As for adults, there are many short-cuts we can employ when it comes to combatting a sedentary lifestyle. Finding at least some time in the day to be physically active, even at your desk, is a healthier option than succumbing to the outcomes that studies like this suggest. Living a more active lifestyle is always better — physically, mentally and fiscally.
Source: University of Sydney
Blog written by Marcus Miller/Robard Corporation
February 3, 2016
People that smoke cigarettes know the risk they are taking when doing it. Aside from the commercials they may see on television or their friends telling them about smoking’s pitfalls, they also see the warnings every time they buy a pack with the Surgeon General Warning on the side.
It looks like some want to have similar labels on sugar-sweetened drinks. Researchers from the University of Pennsylvania School of Medicine feel that such labels will have a positive effect on deterring parents from purchasing these drinks for their children. Sugar-sweetened drinks such as sodas and sugary juices have been found to have as much as seven teaspoons of sugar per 6.5 ounces. With the newest eating guidelines proclaiming that added sugar shouldn’t exceed 10 percent of a person’s daily calorie intake, that amount is almost double the dietary recommendation, making it a factor in the children obesity rate.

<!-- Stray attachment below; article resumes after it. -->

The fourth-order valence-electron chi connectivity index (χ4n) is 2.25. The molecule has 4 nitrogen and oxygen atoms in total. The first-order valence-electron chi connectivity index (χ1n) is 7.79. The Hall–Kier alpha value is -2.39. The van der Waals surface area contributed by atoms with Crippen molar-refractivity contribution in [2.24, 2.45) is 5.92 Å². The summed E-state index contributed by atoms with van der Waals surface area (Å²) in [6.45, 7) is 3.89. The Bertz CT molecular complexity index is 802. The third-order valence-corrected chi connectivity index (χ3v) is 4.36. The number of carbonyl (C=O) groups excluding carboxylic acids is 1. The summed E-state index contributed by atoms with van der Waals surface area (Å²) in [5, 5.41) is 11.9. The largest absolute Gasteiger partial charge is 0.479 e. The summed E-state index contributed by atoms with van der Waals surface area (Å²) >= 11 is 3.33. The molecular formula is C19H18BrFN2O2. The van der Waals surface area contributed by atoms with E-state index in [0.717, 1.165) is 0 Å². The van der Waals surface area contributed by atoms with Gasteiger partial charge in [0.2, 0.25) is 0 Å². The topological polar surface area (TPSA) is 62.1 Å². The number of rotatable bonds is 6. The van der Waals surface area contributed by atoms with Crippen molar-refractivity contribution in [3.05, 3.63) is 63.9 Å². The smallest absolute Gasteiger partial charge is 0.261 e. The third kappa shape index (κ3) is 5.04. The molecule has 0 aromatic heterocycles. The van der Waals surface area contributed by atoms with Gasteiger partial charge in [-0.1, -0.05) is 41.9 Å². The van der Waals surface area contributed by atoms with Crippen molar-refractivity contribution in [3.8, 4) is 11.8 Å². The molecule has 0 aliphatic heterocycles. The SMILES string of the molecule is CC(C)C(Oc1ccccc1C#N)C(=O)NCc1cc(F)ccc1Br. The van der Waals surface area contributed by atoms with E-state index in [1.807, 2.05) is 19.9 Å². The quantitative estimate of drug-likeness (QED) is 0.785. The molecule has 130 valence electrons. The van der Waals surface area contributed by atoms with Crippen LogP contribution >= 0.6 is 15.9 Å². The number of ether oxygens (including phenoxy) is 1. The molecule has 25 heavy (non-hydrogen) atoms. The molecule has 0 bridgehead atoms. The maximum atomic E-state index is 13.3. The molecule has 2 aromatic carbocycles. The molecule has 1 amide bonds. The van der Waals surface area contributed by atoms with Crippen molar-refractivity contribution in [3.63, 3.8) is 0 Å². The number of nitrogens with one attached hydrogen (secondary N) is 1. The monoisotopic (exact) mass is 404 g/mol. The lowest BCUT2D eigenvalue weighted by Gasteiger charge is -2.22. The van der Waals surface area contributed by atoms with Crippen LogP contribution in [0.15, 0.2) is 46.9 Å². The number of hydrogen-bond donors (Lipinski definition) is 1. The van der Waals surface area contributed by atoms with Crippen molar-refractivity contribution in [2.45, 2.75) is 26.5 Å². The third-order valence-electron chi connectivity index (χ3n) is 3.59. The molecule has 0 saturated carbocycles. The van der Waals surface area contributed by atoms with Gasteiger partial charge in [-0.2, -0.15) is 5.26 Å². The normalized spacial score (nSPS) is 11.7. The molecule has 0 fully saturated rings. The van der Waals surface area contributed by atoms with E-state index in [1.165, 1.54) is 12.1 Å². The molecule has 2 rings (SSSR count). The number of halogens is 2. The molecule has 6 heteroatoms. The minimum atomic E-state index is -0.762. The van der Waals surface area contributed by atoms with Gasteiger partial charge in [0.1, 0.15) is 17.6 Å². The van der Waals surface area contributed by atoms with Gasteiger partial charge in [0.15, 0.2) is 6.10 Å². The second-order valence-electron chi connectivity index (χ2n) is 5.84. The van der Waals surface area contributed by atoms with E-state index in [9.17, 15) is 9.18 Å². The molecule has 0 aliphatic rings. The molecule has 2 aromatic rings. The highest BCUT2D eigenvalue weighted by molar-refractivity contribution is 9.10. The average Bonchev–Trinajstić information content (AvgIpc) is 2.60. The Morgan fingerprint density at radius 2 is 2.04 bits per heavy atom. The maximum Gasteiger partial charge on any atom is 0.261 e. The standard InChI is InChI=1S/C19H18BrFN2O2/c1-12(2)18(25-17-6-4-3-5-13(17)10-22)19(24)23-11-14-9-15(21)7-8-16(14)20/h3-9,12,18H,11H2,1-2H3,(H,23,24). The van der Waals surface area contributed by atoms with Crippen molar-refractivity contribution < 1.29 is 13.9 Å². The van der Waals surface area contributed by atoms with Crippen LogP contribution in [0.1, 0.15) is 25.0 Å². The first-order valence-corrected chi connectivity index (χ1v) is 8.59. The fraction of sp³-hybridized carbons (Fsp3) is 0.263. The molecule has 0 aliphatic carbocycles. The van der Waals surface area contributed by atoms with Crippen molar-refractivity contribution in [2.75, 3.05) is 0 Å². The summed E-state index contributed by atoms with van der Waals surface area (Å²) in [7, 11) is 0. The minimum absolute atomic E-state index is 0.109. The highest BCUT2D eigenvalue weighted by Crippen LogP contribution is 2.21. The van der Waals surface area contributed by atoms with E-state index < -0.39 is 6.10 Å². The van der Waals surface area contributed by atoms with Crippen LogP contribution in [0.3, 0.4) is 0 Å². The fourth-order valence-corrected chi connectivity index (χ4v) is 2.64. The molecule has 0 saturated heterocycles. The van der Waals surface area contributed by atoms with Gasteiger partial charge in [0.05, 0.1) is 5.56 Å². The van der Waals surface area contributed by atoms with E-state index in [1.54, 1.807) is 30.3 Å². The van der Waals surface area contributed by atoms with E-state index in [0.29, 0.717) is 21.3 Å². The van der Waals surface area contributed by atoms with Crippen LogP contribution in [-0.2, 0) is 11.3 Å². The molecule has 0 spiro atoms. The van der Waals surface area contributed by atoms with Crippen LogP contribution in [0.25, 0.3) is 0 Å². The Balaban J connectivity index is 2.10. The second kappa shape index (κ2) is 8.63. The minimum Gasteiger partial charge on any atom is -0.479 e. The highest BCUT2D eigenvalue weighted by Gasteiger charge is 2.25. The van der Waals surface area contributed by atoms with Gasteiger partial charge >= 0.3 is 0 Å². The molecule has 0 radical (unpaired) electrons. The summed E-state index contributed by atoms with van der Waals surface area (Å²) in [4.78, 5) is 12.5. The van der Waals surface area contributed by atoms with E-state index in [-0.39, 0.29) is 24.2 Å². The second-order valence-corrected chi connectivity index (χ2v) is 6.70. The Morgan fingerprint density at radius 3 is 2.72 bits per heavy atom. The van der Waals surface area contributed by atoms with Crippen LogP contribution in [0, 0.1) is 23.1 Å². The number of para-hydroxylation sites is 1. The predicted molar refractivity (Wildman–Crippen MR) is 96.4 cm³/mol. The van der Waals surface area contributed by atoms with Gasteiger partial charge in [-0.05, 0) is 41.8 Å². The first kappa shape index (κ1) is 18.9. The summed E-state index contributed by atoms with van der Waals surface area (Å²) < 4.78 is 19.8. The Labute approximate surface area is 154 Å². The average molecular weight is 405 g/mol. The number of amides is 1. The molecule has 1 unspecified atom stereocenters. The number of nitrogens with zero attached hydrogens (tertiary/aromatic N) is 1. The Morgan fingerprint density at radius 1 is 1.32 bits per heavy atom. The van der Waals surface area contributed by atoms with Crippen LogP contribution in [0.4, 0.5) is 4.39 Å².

The main reason researchers are advocating for such a label is to better inform parents of the health risks that are included in the over-consumption of such beverages. Obesity, diabetes, and tooth decay are only a few things that children can be exposed to if they are to drink too many of these sugary drinks, dangers that the parent may not necessarily know about or consider when purchasing for their child.